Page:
South Coast Repertory's generosity to new playwrights has a fairy godmother-like charm. The company commissioned a play from the relatively unknown writer Melissa Ross and has mounted a lavish, gorgeous world premiere production of it.
I would love to live in the Cape Cod house designed by Tony Fanning for "Of Good Stock": It twirls onstage in segments that click into place, then politely retreats to the sidelines so as not to block the ocean view.
If the play itself, a family melodrama that tries on the poisonous humor of "August: Osage County" but can't disguise a much softer heart, often feels prepackaged and overwrought — well, it's a play, after all.
The rising director Gaye Taylor Upchurch has met the challenge of Ross' stylized dialogue with a heightened performance style that borders, at moments, on shtick. It's very loud. Not everybody will appreciate being yelled at by these adorable or (depending on where you're sitting) overly emotive people.
At the performance I attended, during an especially abrasive sequence in which three women drunkenly shout expletives into the audience, a lady sitting a few rows ahead of me got up and left.
These three women at the center of the story are the daughters of the late Mick Stockton, a womanizing novelist in a Norman Mailer mode. (The one title that we learn, "Eulogy for a Butcher," sends up the high-testosterone style of that literary colossus.)
Their mother died young. The oldest sister, Jess (Melanie Lora), her father's favorite, inherited his Cape Cod summerhouse, married his protégé and now guards his legacy.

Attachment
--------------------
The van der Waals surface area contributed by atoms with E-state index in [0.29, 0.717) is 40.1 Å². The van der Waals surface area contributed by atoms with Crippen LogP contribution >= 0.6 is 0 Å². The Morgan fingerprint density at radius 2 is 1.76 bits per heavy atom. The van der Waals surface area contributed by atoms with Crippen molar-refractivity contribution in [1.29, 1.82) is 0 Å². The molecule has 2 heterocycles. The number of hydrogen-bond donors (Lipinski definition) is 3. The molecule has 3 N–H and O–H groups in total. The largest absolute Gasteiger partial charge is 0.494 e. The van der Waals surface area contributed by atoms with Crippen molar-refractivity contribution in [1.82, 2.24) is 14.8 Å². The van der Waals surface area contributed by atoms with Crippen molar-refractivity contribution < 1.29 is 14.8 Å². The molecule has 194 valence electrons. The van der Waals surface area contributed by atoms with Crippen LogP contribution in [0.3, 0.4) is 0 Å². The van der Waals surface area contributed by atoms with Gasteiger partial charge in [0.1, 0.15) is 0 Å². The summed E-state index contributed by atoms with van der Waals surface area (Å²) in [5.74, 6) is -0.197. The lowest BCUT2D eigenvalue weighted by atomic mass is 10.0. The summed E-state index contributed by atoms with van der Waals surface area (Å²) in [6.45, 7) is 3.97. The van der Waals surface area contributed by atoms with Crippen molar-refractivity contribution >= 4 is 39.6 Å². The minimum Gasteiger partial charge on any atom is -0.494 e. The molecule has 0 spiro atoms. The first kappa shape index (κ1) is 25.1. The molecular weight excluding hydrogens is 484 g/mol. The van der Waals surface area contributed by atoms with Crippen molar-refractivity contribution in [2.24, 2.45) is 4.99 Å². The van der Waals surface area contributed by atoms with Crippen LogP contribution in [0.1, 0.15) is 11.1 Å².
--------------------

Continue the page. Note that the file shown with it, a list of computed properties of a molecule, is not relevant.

When the play opens, Jess and her husband, Fred (Rob Nagle), are preparing for the arrival of her younger sisters and their boyfriends to celebrate her 41st birthday. The couple's jokey, anxious banter about the impending personalities forecasts a bumpy weekend — and hints at fissures in their own marriage.
The sisters arrive one at a time and unpack their resentments, issues and predicaments. The flighty, cynical baby of the family, Celia (Andrea Syglowski), has a history of short-lived passions, so things don't look promising for her new flame, affable, bearded Hunter (Todd Lowe), "the world's oldest undergraduate."
Amy (Kat Foster), the middle child, is a micromanaging harpy whose upcoming wedding has turned her into "Bridezilla Barbie." Her fiancé, Josh (Corey Brill), may resemble a perfect catalog-ordered groom, but he's coming apart at the seams.
The reunion, oiled with Scotch, leads to upsetting revelations, the airing of grievances, clumsy tendernesses, profane screams and forgiving ruminations that volley across the stage in a zany, often very funny cacophony. Although the scenario is Chekhovian, the fast-paced dialogue evokes more recent influences like David Mamet, Tracy Letts and the self-conscious heroines of TV's "Girls."
Ross' characters are drawn with assurance, wit and gentle mockery — we definitely have met these people — but can seem a little glib. The boyfriends, essentially plot mechanisms, don't require many dimensions. Unfortunately, Amy is also a flat, sitcom-y caricature whose shrill, phony exclamations give way to caustic put-downs and drunken self-pity. Perhaps designed as comic relief, she feels underwritten or even extraneous.
In any case, the sisters' rapport, which gets a lot of stage time, is not the real focus of this play. That gradually reveals itself to be Fred's struggle to prove himself worthy of the troubled Jess. To win back his princess from her emotional tower, he tackles the prosaic heroic tests of our era, such as putting up with weepy sisters-in-law, cooking and shutting off the smoke alarm.
The story's emotional payoff, therefore, hinges on Rob Nagle, an engaging if hammy actor who, especially in the first act, overdoes it a bit. But his fierce commitment to the role, like Fred's to Jess, ultimately wins us over.